CONCLUSIONS

Good outcomes are possible with multimodal treatment in these complex patients. Increasing size and, by extension, higher Spetzler-Martin grade are associated with worse outcomes. Inclusion of multiple modalities of treatment as indicated could improve the chances of radiographic cure and good outcomes.

Full access

Marco Lee, Greg Zaharchuk, Raphael Guzman, Achal Achrol, Teresa Bell-Stephens and Gary K. Steinberg

Moyamoya disease is characterized by a chronic stenoocclusive vasculopathy affecting the terminal internal carotid arteries. The clinical presentation and outcome of moyamoya disease remain varied based on angiographic studies alone, and much work has been done to study cerebral hemodynamics in this group of patients. The ability to measure cerebral blood flow (CBF) accurately continues to improve with time, and with it a better understanding of the pathophysiological mechanisms in patients with moyamoya disease. The main imaging techniques used to evaluate cerebral hemodynamics include PET, SPECT, xenon-enhanced CT, dynamic perfusion CT, MR imaging with dynamic susceptibility contrast and with arterial spin labeling, and Doppler ultrasonography. More invasive techniques include intraoperative ultrasonography. The authors review the current knowledge of CBF in this group of patients and the role each main quantitative method has played in evaluating them, both in the disease state and after surgical intervention.

Restricted access

Paritosh Pandey, Michael P. Marks, Ciara D. Harraher, Erick M. Westbroek, Steven D. Chang, Huy M. Do, Richard P. Levy, Robert L. Dodd and Gary K. Steinberg

Object

Grade III arteriovenous malformations (AVMs) are diverse because of their variations in size (S), location in eloquent cortex (E), and presence of central venous drainage (V). Because they may have implications for management and outcome, the authors evaluated these variations in the present study.

Methods

Between 1984 and 2010, 100 patients with Grade III AVMs were treated. The AVMs were categorized by Spetzler-Martin characteristics as follows: Type 1 = S1E1V1, Type 2 = S2E1V0, Type 3 = S2E0V1, and Type 4 = S3E0V0. The occurrence of a new neurological deficit, functional status (based on modified Rankin Scale [mRS] score) at discharge and follow-up, and radiological obliteration were correlated with demographic and morphological characteristics.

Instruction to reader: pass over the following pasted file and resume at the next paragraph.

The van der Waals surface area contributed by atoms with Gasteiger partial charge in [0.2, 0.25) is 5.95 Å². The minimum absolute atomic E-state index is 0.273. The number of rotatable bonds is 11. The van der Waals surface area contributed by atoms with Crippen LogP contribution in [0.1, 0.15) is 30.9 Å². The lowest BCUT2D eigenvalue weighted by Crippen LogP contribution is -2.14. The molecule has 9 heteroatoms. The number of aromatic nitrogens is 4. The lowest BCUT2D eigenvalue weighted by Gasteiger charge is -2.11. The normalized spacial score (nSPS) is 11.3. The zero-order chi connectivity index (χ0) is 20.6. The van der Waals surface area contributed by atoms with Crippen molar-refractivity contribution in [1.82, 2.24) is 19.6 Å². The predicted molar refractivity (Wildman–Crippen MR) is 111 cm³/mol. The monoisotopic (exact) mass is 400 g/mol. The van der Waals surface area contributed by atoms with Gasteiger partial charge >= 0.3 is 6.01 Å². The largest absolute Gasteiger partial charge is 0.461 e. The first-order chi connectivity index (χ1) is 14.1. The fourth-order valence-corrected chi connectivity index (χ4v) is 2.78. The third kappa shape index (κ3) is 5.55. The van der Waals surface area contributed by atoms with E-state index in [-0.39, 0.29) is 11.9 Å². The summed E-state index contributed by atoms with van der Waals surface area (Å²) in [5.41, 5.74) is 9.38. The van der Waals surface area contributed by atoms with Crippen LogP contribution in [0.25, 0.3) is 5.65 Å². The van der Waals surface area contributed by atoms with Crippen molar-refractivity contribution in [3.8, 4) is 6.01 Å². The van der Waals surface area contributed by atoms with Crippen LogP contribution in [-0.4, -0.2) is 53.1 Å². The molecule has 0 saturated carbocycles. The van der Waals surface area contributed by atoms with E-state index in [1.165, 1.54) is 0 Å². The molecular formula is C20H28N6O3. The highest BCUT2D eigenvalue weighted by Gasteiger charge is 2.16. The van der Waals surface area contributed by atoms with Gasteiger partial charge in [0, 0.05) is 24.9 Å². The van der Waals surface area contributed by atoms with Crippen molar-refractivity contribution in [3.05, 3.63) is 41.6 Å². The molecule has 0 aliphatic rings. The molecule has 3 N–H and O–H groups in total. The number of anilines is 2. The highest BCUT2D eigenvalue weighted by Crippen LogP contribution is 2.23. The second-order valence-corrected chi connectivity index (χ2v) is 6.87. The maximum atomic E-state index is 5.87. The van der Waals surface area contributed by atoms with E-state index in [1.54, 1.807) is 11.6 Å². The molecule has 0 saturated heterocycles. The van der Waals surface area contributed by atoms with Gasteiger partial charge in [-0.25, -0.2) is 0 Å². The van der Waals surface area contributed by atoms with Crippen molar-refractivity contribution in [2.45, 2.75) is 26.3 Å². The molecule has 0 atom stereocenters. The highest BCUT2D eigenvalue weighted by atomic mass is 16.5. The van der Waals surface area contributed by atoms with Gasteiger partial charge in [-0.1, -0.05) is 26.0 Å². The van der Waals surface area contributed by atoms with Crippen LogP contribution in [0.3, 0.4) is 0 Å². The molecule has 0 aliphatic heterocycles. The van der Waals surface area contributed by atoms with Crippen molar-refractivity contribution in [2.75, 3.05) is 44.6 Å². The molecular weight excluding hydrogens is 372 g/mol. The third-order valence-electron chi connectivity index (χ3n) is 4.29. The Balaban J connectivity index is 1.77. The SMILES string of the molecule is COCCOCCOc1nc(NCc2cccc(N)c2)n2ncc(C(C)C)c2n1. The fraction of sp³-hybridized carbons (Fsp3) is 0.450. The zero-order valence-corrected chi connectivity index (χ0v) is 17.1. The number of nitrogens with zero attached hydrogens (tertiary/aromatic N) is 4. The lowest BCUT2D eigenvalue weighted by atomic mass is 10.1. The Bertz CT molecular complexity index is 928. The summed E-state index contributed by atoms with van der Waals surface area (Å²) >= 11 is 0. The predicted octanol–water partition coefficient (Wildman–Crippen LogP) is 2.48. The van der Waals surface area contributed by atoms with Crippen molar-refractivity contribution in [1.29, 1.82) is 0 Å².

Results

One hundred patients (49 female and 51 male; age range 5–68 years, mean 35.8 years) were evaluated. The size of AVMs was less than 3 cm in 28 patients, 3–6 cm in 71, and greater than 6 cm in 1; 86 AVMs were located in eloquent cortex and 38 had central drainage. The AVMs were Type 1 in 28 cases, Type 2 in 60, Type 3 in 11, and Type 4 in 1. The authors performed embolization in 77 patients (175 procedures), surgery in 64 patients (74 surgeries), and radiosurgery in 49 patients (44 primary and 5 postoperative).

The mortality rate following the management of these AVMs was 1%. Fourteen patients (14%) had new neurological deficits, with 5 (5%) being disabling (mRS score > 2) and 9 (9%) being nondisabling (mRS score ≤ 2) events. Patients with Type 1 AVMs (small size) had the best outcome, with 1 (3.6%) in 28 having a new neurological deficit, compared with 72 patients with larger AVMs, of whom 13 (18.1%) had a new neurological deficit (p < 0.002). Older age (> 40 years), malformation size > 3 cm, and nonhemorrhagic presentation predicted the occurrence of new deficits (p < 0.002). Sex, eloquent cortex, and venous drainage did not confer any benefit.

In 89 cases follow-up was adequate for data to be included in the obliteration analysis. The AVM was obliterated in 78 patients (87.6%), 69 of them (88.5%) demonstrated on angiography and 9 on MRI /MR angiography. There was no difference between obliteration rates between different types of AVMs, size, eloquence, and drainage. Age, sex, and clinical presentation also did not predict obliteration.

Conclusions

Multimodality management of Grade III AVMs results in a high rate of obliteration, which was not influenced by size, venous drainage, or eloquent location. However, the development of new neurological deficits did correlate with size, whereas eloquence and venous drainage did not affect the neurological complication rate. The authors propose subclassifying the Grade III AVMs according to their size (< 3 and ≥ 3 cm) to account for treatment risk.